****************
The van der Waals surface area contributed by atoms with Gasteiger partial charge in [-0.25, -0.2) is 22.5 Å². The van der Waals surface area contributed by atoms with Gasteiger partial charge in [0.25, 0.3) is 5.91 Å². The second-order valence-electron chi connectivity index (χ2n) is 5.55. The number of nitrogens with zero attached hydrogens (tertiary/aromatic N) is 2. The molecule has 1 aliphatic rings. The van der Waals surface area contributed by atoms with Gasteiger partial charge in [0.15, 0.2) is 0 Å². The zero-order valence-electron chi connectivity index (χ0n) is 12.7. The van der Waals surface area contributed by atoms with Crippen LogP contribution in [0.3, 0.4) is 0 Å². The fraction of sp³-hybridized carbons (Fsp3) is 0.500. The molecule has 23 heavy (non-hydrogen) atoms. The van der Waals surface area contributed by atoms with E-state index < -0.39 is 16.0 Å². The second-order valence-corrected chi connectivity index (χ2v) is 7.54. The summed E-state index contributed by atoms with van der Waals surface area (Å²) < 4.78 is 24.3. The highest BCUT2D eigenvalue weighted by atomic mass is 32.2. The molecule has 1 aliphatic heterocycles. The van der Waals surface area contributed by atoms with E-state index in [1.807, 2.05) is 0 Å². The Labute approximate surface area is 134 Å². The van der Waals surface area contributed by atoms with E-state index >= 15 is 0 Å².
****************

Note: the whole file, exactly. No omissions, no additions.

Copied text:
The van der Waals surface area contributed by atoms with Gasteiger partial charge in [-0.25, -0.2) is 22.5 Å². The van der Waals surface area contributed by atoms with Gasteiger partial charge in [0.25, 0.3) is 5.91 Å². The second-order valence-electron chi connectivity index (χ2n) is 5.55. The number of nitrogens with zero attached hydrogens (tertiary/aromatic N) is 2. The molecule has 1 aliphatic rings. The van der Waals surface area contributed by atoms with Gasteiger partial charge in [0.15, 0.2) is 0 Å². The zero-order valence-electron chi connectivity index (χ0n) is 12.7. The van der Waals surface area contributed by atoms with Crippen LogP contribution in [0.3, 0.4) is 0 Å². The fraction of sp³-hybridized carbons (Fsp3) is 0.500. The molecule has 23 heavy (non-hydrogen) atoms. The van der Waals surface area contributed by atoms with E-state index < -0.39 is 16.0 Å². The second-order valence-corrected chi connectivity index (χ2v) is 7.54. The summed E-state index contributed by atoms with van der Waals surface area (Å²) < 4.78 is 24.3. The highest BCUT2D eigenvalue weighted by atomic mass is 32.2. The molecule has 1 aliphatic heterocycles. The van der Waals surface area contributed by atoms with E-state index in [1.807, 2.05) is 0 Å². The Labute approximate surface area is 134 Å². The van der Waals surface area contributed by atoms with E-state index >= 15 is 0 Å².